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What is time?

Posted on 13 April 2012, 19:26

Time is the most formidable and difficult problem which confronts humanity.


Kant (below) regards time as he does space: as a subjective form of our receptivity; i.e., he says that we create time ourselves, as a function of our receptive apparatus, for convenience in perceiving the outside world. Reality is continuous and constant, but in order to make possible the perception of it, we must dissever it into separate moments; imagine it as an infinite series of separate moments out of which there exists for us only one. In other words, we perceive reality as if through a narrow slit, and what we are seeing through this slit we call the present; what we did see and now do not see—the past; and what we do not quite see but are expecting—the future.


Regarding each phenomenon as an effect of another, or others, and this in its turn as a cause of a third; that is, regarding all phenomena in functional interdependence one upon another, by this very act we are contemplating them in time, because we picture to ourselves quite clearly and precisely first a cause, then an effect; first an action, then its function; and cannot contemplate them otherwise. Thus we may say that the idea of time is bound up with the idea of causation and functional interdependence. Without time, causation cannot exist, just as without time, motion or the absence of motion cannot exist.

But our perception concerning our “being in time” is entangled and misty up to improbability.

First of all let us analyze our relation toward the past, present and future. Usually we think that the past already does not exist. It has passed, disappeared, altered, and transformed itself into something else. The future also does not exist—it does not exist as yet. It has not arrived, has not formed. By the present we mean the moment of transition of the future into the past, i.e., the moment of transition of a phenomenon from one non-existence into another non-existence. For that moment only does the phenomenon exist for us in reality; before, it existed in potentiality, afterward it will exist in remembrance. But this short moment is after all only a fiction: it has no measurement. We have a full right to say that the present does not exist. We can never catch it. That which we did catch is always the past!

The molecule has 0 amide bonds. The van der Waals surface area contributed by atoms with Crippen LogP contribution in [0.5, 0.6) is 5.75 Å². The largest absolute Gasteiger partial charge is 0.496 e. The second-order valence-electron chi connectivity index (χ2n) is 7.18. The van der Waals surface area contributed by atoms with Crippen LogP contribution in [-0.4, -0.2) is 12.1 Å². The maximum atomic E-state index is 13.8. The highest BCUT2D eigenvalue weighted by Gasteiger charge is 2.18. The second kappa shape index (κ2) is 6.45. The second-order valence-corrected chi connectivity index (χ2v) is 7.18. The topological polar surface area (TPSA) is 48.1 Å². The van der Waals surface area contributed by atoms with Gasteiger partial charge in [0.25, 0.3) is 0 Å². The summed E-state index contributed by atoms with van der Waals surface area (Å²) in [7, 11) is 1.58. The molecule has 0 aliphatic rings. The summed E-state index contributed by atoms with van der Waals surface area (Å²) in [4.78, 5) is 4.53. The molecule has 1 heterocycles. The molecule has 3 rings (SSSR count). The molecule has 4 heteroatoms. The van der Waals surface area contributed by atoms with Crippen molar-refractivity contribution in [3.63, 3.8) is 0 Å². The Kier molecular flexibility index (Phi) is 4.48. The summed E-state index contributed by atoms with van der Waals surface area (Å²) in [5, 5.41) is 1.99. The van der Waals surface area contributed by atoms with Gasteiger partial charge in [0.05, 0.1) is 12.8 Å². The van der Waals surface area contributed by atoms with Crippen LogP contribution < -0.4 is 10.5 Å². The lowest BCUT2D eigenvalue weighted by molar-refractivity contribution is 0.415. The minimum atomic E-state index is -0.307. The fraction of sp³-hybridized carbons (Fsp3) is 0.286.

If we are to stop at that we must admit that the world does not exist, or exists only in some phantasmagoria of illusions, flashing and disappearing.

Usually we take no account of this, and do not reflect that our customary view of time leads to utter absurdity.

Let us imagine a stupid traveler going from one city to another and half way between these two cities. A stupid traveler thinks that the city from which he has departed last week does not exist now: only the memory of it is left; the walls are ruined, the towers fallen, the inhabitants have either died or gone away. Also, that city at which he is destined to arrive in several days does not exist now either, but is being hurriedly built for his arrival, and on the day of that arrival will be ready, populated, and set in order, and on the day after his departure will be destroyed just as was the first one.

We are thinking of things in time exactly in this way—everything passes away, nothing returns! The spring has passed; it does not exist still. The autumn has not come; it does not exist as yet.
But what does exist?

The present.

But the present is not a seizable moment; it is continuously transitory into the past.

So, strictly speaking, neither the past, nor the present, nor the future exists for us. Nothing exists! And yet we are living, feeling, thinking—and something surrounds us. Consequently, in our usual attitude toward time there exists some mistake. This error we shall endeavor to detect.

We accepted at the very beginning that something exists. We called that something the world. How then can the world exist if it is not existing in the past, in the present and in the future?

That conception of the world which we deduced from our usual view of time makes the world appear like a continuously gushing out igneous fountain of fireworks, each spark of which flashes for a moment and disappears, never to appear any more. Flashes are going on continuously, following one after another, there are an infinite number of sparks, and everything together produces the impression of a flame, though it does not exist in reality.

The autumn has not yet come. It will be, but it does not exist now. And we give no thought to how that can appear which is not.